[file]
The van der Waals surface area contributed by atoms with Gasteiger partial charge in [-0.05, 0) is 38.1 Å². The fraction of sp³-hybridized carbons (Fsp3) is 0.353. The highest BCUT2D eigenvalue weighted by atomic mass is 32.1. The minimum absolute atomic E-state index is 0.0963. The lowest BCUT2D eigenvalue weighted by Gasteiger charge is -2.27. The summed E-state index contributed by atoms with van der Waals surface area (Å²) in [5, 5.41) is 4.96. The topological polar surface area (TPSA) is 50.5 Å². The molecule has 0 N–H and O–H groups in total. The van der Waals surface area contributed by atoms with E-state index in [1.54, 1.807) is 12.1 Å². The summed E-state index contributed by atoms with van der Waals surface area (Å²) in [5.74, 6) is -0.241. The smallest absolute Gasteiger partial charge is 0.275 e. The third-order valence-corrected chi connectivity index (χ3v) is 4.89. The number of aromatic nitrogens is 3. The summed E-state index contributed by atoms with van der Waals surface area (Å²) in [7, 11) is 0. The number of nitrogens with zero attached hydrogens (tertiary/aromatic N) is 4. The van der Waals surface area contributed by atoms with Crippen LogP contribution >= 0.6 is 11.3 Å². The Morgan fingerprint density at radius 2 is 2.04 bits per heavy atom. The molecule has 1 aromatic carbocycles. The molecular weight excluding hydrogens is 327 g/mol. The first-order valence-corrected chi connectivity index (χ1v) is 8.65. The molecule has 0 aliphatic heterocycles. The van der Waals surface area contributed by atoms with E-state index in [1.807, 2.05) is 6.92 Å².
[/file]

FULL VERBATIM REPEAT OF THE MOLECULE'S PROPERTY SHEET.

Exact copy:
The van der Waals surface area contributed by atoms with Gasteiger partial charge in [-0.05, 0) is 38.1 Å². The fraction of sp³-hybridized carbons (Fsp3) is 0.353. The highest BCUT2D eigenvalue weighted by atomic mass is 32.1. The minimum absolute atomic E-state index is 0.0963. The lowest BCUT2D eigenvalue weighted by Gasteiger charge is -2.27. The summed E-state index contributed by atoms with van der Waals surface area (Å²) in [5, 5.41) is 4.96. The topological polar surface area (TPSA) is 50.5 Å². The molecule has 0 N–H and O–H groups in total. The van der Waals surface area contributed by atoms with E-state index in [1.54, 1.807) is 12.1 Å². The summed E-state index contributed by atoms with van der Waals surface area (Å²) in [5.74, 6) is -0.241. The smallest absolute Gasteiger partial charge is 0.275 e. The third-order valence-corrected chi connectivity index (χ3v) is 4.89. The number of aromatic nitrogens is 3. The summed E-state index contributed by atoms with van der Waals surface area (Å²) in [7, 11) is 0. The number of nitrogens with zero attached hydrogens (tertiary/aromatic N) is 4. The van der Waals surface area contributed by atoms with Crippen LogP contribution >= 0.6 is 11.3 Å². The Morgan fingerprint density at radius 2 is 2.04 bits per heavy atom. The molecule has 1 aromatic carbocycles. The molecular weight excluding hydrogens is 327 g/mol. The first-order valence-corrected chi connectivity index (χ1v) is 8.65. The molecule has 0 aliphatic heterocycles. The van der Waals surface area contributed by atoms with E-state index in [1.807, 2.05) is 6.92 Å².